Microsoft will withdraw later from tablet market: Acer founder

Ah, so that's the strategy. Microsoft is pulling a Google: use a branded product to lead the way, then step back. So, Acer's founder claims.

Microsoft Surface.  Acer founder claims Microsoft's entry into the tablet market is temporary.
Microsoft Surface. Acer founder claims Microsoft's entry into the tablet market is temporary. Microsoft

Microsoft's objective in unveiling its new Surface tablet is to prod device makers to bring out Windows 8 tablets, then withdraw from the tablet market once that's accomplished, according to reported comments from Acer founder Stan Shih.

Microsoft "has no real intention to sell own-brand tablet PCs," according to a report in Taipei-based Digitimes, citing Shih.

"Once the purpose is realized, Microsoft will not offer more models," the report said.

Shih reportedly goes on to say that the strategy was conceived as way to "encourage" device makers to bring out Windows 8 tablets. And Microsoft has "no reason" to sell hardware because it is less profitable than licensing software, adding that Shih "analyzed" Microsoft's strategy in order to reach this conclusion.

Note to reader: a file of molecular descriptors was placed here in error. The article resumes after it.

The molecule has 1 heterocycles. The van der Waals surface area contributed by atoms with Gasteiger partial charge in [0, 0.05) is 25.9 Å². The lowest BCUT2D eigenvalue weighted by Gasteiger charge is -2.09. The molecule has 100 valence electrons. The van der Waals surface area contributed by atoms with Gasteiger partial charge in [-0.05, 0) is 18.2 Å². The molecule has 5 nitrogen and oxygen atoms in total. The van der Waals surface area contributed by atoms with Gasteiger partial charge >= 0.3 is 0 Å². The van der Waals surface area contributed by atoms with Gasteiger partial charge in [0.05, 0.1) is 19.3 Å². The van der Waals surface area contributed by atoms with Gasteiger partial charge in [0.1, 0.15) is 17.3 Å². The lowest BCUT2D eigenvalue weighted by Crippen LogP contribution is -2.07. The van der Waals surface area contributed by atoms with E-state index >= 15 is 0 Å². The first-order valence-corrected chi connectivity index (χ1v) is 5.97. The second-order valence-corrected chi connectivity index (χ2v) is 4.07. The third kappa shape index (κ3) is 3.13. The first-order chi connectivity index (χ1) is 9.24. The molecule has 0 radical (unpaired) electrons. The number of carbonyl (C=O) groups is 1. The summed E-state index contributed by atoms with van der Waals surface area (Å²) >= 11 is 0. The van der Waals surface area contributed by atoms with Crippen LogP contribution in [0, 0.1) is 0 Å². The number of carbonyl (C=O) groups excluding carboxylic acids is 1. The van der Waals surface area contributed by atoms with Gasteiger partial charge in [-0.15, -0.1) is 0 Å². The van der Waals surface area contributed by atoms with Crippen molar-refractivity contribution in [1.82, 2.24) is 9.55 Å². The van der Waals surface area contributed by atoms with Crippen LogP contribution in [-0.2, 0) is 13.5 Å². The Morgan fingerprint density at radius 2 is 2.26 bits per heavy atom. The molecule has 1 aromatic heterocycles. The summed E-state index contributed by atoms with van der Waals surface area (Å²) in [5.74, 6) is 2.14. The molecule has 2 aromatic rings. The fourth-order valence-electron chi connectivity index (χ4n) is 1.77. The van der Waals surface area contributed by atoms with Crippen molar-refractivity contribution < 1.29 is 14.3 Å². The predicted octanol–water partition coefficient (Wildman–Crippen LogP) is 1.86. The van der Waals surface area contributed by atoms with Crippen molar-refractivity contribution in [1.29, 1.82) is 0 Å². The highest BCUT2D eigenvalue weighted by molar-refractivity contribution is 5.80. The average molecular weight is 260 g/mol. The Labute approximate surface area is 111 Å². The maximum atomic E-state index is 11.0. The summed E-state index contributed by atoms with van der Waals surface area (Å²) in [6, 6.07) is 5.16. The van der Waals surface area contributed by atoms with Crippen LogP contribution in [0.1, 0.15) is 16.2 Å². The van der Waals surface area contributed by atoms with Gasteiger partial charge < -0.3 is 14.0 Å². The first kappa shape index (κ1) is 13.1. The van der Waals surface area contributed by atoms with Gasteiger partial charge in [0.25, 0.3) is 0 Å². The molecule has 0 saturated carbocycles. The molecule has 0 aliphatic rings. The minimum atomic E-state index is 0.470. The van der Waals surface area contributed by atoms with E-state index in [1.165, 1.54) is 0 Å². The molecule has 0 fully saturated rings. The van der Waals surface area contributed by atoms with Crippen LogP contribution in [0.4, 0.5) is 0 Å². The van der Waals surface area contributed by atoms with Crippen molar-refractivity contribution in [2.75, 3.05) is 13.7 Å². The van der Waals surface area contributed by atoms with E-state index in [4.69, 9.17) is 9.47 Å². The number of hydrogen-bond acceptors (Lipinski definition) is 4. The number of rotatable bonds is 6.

Needless to say, this is a positive take on Microsoft's strategy. A more cynical view holds that Microsoft believes it must bypass PC makers to better compete against Apple and Android. And that a Microsoft-branded tablet undermines those companies, who were given little warning and now must compete against each other and Microsoft at the same time.

That said, Dell offered an upbeat-sounding official comment today. "Microsoft is an important partner to Dell and we look forward to delivering a full slate of Windows 8 tablets -- and other products -- later this fall," Dell said in response to an e-mail query.

And Acer's Shih had more to say in this vein. "Vendors adopting Windows 8 should interpret Microsoft's intentions positively, as they will benefit from Microsoft's marketing," Shih reportedly indicated.

That sounds a lot like Google's lead-by-example strategy. Google has already done this with its Nexus phone and a Nexus tablet is imminent, according to reports.

CNET has contacted Microsoft for comment and will update this report when we learn more.

About the author

Brooke Crothers writes about mobile computer systems, including laptops, tablets, smartphones: how they define the computing experience and the hardware that makes them tick. He has served as an editor at large at CNET News and a contributing reporter to The New York Times' Bits and Technology sections. His interest in things small began when living in Tokyo in a very small apartment for a very long time.

 

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